Aaron Rodgers can't win this game by himself, so it's important to find some semblance of a running game to complement the pass. Packers coach Mike McCarthy admits the club's passing game is set up by the run. So if Jackson isn't effective, Green Bay's passing game is sure to take a hit as the offense becomes one-dimensional. Jackson currently averages 3.2 yards per carry, but needs to find a way to rip off larger chunks against the Bears' top-ranked rush defense. Without the threat of a viable running game, the Bears will basically pin back their ears and invest significantly in pressuring Rodgers.
MATCHUP TO WATCH: BRIAN URLACHER VS. JERMICHAEL FINLEY
Coming off a game against Cowboys tight end Jason Witten, Bears linebacker Brian Urlacher didn't make too much of his pending matchup with Jermichael Finley, one of the league's most dangerous pass-catching tight ends.
In fact, Urlacher matter-of-factly lumped in Finley with the rest of the league's best.
"He's a big tight end who runs well and catches the ball [well]," Urlacher said. "He's like [San Diego tight end Antonio] Gates and those guys. They run well and know how to get open. [Bears tight end] Greg Olsen is the same way."
One of the main keys to coverage in the middle of Chicago's defensive scheme, Urlacher still possesses plenty of range to handle the middle zones underneath the safeties. He and Finley also possess similar size, which should give Urlacher an edge that most defenders don't have against the tight end.
Because of Urlacher's skill set, it's unlikely the Bears will have to resort to the same tactics (doubling Finley) employed by the rest of the Packers' opponents.
"They're so good at throwing the football. Their routes are tough," Urlacher said. "They have the [Cover 2] beaters, the man [coverage] beaters. They have everything. They have a lot of personnel groups, too. They change personnel like crazy. It keeps you on your toes."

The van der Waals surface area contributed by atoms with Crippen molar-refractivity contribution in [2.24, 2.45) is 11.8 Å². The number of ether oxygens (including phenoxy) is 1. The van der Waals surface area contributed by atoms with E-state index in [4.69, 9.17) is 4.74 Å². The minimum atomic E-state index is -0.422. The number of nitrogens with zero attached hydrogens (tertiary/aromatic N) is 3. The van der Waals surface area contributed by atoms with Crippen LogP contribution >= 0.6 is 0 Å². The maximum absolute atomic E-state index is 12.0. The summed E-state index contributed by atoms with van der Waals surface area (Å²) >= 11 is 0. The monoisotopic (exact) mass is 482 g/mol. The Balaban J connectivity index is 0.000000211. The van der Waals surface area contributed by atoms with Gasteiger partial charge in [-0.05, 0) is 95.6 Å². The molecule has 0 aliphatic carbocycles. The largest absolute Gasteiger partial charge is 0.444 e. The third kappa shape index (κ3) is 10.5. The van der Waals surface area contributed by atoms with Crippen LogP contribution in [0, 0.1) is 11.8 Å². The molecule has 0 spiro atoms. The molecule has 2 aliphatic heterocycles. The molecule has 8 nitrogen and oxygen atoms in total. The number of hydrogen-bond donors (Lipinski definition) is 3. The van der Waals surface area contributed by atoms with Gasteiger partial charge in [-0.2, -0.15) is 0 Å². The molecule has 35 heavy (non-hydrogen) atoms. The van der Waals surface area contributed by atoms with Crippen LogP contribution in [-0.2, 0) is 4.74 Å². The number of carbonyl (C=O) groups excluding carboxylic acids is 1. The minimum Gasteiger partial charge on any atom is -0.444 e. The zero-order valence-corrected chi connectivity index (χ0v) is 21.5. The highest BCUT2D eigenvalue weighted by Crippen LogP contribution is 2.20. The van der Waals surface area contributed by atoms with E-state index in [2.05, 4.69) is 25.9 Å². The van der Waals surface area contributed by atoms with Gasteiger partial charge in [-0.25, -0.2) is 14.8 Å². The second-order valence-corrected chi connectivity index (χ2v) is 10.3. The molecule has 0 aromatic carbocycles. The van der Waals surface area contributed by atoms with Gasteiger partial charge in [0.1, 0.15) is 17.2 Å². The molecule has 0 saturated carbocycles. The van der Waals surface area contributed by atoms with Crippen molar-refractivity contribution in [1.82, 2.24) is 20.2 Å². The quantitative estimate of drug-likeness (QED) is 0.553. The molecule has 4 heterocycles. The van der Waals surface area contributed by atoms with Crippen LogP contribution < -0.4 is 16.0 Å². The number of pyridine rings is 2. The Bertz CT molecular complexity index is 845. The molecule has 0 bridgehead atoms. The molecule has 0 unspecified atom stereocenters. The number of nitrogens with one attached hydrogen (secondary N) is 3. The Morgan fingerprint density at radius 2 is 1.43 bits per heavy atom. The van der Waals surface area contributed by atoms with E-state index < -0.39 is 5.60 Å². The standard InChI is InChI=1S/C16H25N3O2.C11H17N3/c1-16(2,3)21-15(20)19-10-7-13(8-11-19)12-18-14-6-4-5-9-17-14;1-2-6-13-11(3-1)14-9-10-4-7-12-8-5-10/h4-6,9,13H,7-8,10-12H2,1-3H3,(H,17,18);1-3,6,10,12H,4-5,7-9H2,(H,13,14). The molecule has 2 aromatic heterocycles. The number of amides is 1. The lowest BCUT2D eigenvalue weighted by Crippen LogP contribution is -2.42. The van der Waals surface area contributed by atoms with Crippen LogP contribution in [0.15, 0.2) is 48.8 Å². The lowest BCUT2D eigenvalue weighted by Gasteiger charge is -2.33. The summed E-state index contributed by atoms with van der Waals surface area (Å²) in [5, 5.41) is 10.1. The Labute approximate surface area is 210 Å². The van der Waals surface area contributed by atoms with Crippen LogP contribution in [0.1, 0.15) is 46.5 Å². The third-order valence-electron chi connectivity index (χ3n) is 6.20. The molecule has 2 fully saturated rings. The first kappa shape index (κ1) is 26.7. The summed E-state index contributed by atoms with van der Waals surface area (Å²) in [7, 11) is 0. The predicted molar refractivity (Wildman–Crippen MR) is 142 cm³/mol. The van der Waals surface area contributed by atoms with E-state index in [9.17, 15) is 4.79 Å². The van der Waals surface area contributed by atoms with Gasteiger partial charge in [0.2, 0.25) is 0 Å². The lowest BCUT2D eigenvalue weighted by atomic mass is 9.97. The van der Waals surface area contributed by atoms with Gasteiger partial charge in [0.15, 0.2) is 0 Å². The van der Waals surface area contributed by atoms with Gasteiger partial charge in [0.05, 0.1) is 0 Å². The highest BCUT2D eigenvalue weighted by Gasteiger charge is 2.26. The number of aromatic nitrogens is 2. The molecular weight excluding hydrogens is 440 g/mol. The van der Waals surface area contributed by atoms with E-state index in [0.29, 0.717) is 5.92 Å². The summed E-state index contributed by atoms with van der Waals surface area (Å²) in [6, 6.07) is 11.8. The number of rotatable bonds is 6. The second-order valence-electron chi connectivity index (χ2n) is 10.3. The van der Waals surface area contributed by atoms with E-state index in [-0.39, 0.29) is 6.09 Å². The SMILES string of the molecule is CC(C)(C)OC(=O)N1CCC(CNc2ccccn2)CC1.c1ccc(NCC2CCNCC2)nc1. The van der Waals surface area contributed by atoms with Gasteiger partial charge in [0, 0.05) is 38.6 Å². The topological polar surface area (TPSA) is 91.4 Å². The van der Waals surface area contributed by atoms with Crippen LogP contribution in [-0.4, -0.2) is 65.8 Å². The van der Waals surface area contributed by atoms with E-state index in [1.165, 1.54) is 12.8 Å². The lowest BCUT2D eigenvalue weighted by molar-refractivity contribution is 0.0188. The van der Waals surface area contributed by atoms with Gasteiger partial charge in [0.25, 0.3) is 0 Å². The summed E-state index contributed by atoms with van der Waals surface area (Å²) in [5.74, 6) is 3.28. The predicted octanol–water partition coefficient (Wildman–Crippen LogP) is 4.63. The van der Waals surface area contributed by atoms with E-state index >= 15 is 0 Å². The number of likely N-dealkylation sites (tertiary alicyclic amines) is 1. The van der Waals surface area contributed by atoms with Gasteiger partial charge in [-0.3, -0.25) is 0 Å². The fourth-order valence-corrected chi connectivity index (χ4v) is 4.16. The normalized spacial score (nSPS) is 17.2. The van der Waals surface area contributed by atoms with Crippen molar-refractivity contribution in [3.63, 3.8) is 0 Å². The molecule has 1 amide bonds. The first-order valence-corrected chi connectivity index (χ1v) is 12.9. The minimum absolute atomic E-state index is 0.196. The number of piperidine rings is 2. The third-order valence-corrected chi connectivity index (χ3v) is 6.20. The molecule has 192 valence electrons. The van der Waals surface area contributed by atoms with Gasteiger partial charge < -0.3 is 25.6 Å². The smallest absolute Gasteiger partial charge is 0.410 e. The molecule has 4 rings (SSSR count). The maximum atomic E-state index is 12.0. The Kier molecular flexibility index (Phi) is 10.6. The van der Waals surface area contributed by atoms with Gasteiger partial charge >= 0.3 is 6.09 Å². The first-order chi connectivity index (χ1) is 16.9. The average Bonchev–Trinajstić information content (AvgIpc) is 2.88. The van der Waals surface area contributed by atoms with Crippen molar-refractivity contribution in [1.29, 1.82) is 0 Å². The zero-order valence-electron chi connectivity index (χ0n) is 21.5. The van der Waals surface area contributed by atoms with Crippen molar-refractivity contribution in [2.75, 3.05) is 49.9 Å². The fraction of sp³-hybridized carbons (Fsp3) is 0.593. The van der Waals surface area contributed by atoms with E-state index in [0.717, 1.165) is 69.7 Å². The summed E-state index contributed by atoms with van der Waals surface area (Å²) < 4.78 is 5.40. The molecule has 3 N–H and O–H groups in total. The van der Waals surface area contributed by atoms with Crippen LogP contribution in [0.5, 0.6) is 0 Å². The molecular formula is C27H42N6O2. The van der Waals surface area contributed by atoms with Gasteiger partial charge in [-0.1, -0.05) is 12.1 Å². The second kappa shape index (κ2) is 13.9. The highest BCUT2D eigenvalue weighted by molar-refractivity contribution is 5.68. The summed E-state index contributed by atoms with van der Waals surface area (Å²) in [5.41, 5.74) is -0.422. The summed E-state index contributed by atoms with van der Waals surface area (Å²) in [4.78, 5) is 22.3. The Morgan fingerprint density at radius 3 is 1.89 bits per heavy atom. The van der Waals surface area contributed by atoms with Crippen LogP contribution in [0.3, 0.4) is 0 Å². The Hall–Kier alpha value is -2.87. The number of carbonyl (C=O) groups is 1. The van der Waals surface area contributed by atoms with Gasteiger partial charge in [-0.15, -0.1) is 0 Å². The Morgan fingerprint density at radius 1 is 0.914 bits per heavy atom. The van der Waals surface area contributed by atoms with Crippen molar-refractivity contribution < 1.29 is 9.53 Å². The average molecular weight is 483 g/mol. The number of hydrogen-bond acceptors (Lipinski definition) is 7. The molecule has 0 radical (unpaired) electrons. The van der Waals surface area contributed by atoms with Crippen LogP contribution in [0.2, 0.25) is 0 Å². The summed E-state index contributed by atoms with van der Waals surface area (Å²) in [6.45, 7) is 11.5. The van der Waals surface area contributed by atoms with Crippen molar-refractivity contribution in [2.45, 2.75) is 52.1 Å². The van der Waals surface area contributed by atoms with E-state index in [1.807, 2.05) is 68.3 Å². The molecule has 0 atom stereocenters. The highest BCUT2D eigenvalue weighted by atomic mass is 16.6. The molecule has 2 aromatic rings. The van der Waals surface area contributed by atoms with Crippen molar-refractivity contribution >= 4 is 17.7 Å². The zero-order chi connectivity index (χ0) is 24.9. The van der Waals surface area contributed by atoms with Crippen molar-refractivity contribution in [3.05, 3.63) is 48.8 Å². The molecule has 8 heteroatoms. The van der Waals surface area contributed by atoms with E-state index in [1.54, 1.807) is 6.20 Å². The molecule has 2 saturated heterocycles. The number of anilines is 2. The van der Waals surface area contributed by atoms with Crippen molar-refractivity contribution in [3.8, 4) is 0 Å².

The Bears won their last matchup with the Packers on Monday Night Football, a 20-17 overtime triumph in 2008.
Long snapper Patrick Mannelly plays in his 192nd consecutive game for the Bears, and will take sole possession of the club's franchise record for most consecutive games played.
Cutler has posted a passer rating of 100 or better in four consecutive games, making him the first Bears quarterback to accomplish the feat in the Super Bowl era.
The Bears have limited opponents to 36 yards or less in two consecutive games. They've allowed 56 yards, which is the fewest rushing yards given up by the Bears in consecutive weeks since the 1988 season.
BEARS BY THE NUMBERS
6: Takeaways forced by the Bears so far this season.
86: Victories by the Monsters of the Midway Bears teams in the 1940s. The Bears will pay homage to that era in Bears history against the Packers when they wear throwback uniforms.
8: Passes of 20 yards or more this season, which ties for first in the NFL. The club also has three touchdown passes this season of 20 yards or more.
771: Yards gained by the Bears offense through the first two games, which ranks second in franchise history (since at least 1960) behind the 805 yards put up by the 1985 Bears through the first two games.
10.14: Yards per pass play for the Bears, which ranks as tops in the league.